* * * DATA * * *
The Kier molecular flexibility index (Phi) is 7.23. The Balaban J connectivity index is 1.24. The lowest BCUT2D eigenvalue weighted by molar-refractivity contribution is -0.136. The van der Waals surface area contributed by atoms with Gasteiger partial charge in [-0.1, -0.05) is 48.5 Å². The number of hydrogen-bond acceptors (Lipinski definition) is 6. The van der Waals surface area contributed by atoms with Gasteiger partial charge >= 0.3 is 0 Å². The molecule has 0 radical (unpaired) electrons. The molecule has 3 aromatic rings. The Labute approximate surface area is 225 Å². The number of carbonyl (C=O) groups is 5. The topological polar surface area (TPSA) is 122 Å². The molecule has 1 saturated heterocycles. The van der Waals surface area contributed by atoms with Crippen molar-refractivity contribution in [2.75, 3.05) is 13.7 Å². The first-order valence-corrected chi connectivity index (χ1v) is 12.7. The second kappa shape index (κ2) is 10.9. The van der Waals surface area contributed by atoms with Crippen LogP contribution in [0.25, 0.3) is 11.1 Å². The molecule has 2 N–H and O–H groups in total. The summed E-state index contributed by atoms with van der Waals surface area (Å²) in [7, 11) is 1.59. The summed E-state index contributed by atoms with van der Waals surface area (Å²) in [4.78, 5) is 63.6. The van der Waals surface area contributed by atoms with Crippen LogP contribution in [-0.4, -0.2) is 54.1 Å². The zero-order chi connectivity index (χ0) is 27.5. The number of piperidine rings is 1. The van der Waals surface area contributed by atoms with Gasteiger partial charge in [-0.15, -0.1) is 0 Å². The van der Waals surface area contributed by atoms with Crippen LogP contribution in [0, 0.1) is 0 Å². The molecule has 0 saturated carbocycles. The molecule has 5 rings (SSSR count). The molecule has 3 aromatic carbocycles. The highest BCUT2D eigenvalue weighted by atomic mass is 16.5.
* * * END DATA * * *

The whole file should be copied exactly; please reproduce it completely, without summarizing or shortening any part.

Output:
The Kier molecular flexibility index (Phi) is 7.23. The Balaban J connectivity index is 1.24. The lowest BCUT2D eigenvalue weighted by molar-refractivity contribution is -0.136. The van der Waals surface area contributed by atoms with Gasteiger partial charge in [-0.1, -0.05) is 48.5 Å². The number of hydrogen-bond acceptors (Lipinski definition) is 6. The van der Waals surface area contributed by atoms with Gasteiger partial charge >= 0.3 is 0 Å². The molecule has 0 radical (unpaired) electrons. The molecule has 3 aromatic rings. The Labute approximate surface area is 225 Å². The number of carbonyl (C=O) groups is 5. The topological polar surface area (TPSA) is 122 Å². The molecule has 1 saturated heterocycles. The van der Waals surface area contributed by atoms with Crippen molar-refractivity contribution in [2.75, 3.05) is 13.7 Å². The first-order valence-corrected chi connectivity index (χ1v) is 12.7. The second kappa shape index (κ2) is 10.9. The van der Waals surface area contributed by atoms with Crippen LogP contribution in [0.25, 0.3) is 11.1 Å². The molecule has 2 N–H and O–H groups in total. The summed E-state index contributed by atoms with van der Waals surface area (Å²) in [7, 11) is 1.59. The summed E-state index contributed by atoms with van der Waals surface area (Å²) in [4.78, 5) is 63.6. The van der Waals surface area contributed by atoms with Crippen LogP contribution in [-0.4, -0.2) is 54.1 Å². The zero-order chi connectivity index (χ0) is 27.5. The number of piperidine rings is 1. The van der Waals surface area contributed by atoms with Gasteiger partial charge in [-0.15, -0.1) is 0 Å². The van der Waals surface area contributed by atoms with Crippen LogP contribution in [0, 0.1) is 0 Å². The molecule has 0 saturated carbocycles. The molecule has 5 rings (SSSR count). The molecule has 3 aromatic carbocycles. The highest BCUT2D eigenvalue weighted by atomic mass is 16.5.